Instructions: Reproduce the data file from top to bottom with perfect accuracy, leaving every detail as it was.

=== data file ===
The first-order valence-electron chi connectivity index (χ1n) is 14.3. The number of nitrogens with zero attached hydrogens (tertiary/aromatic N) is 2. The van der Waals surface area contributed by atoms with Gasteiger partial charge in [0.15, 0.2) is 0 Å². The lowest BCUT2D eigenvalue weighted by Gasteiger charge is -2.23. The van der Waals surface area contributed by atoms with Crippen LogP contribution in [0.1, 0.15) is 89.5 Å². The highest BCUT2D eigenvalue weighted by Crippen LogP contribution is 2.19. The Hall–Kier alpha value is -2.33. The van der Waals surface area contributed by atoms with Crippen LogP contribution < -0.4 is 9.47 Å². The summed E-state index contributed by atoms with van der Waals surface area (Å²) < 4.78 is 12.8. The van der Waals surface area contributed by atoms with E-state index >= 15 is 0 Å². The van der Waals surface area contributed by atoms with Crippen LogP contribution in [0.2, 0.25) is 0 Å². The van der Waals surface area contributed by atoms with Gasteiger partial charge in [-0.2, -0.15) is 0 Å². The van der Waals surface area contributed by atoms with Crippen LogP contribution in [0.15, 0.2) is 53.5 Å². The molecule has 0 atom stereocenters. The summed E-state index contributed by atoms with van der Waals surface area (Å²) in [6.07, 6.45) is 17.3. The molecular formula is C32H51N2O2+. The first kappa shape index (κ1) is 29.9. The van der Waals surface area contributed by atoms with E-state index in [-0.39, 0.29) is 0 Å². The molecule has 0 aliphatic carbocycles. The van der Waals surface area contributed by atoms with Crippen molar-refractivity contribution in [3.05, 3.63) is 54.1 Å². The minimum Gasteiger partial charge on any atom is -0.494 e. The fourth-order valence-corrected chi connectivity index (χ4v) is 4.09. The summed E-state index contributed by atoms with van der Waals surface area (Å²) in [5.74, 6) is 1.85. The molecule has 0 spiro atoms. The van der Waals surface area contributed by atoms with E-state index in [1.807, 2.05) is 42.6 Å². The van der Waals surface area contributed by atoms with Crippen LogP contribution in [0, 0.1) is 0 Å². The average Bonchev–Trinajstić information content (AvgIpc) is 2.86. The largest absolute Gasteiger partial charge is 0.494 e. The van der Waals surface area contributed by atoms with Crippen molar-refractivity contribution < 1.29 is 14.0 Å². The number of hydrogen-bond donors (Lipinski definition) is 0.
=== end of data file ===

The first-order valence-electron chi connectivity index (χ1n) is 14.3. The number of nitrogens with zero attached hydrogens (tertiary/aromatic N) is 2. The van der Waals surface area contributed by atoms with Gasteiger partial charge in [0.15, 0.2) is 0 Å². The lowest BCUT2D eigenvalue weighted by Gasteiger charge is -2.23. The van der Waals surface area contributed by atoms with Crippen LogP contribution in [0.1, 0.15) is 89.5 Å². The highest BCUT2D eigenvalue weighted by Crippen LogP contribution is 2.19. The Hall–Kier alpha value is -2.33. The van der Waals surface area contributed by atoms with Crippen LogP contribution < -0.4 is 9.47 Å². The summed E-state index contributed by atoms with van der Waals surface area (Å²) < 4.78 is 12.8. The van der Waals surface area contributed by atoms with E-state index >= 15 is 0 Å². The van der Waals surface area contributed by atoms with Crippen LogP contribution in [0.2, 0.25) is 0 Å². The van der Waals surface area contributed by atoms with Gasteiger partial charge in [-0.2, -0.15) is 0 Å². The van der Waals surface area contributed by atoms with Crippen LogP contribution in [0.15, 0.2) is 53.5 Å². The molecule has 0 atom stereocenters. The summed E-state index contributed by atoms with van der Waals surface area (Å²) in [6.07, 6.45) is 17.3. The molecular formula is C32H51N2O2+. The first kappa shape index (κ1) is 29.9. The van der Waals surface area contributed by atoms with E-state index in [-0.39, 0.29) is 0 Å². The molecule has 0 aliphatic carbocycles. The van der Waals surface area contributed by atoms with Crippen molar-refractivity contribution in [3.05, 3.63) is 54.1 Å². The minimum Gasteiger partial charge on any atom is -0.494 e. The fourth-order valence-corrected chi connectivity index (χ4v) is 4.09. The summed E-state index contributed by atoms with van der Waals surface area (Å²) in [5.74, 6) is 1.85. The molecule has 0 spiro atoms. The van der Waals surface area contributed by atoms with E-state index in [1.807, 2.05) is 42.6 Å². The van der Waals surface area contributed by atoms with Crippen LogP contribution in [0, 0.1) is 0 Å². The average Bonchev–Trinajstić information content (AvgIpc) is 2.86. The largest absolute Gasteiger partial charge is 0.494 e. The van der Waals surface area contributed by atoms with Crippen molar-refractivity contribution < 1.29 is 14.0 Å². The number of hydrogen-bond donors (Lipinski definition) is 0.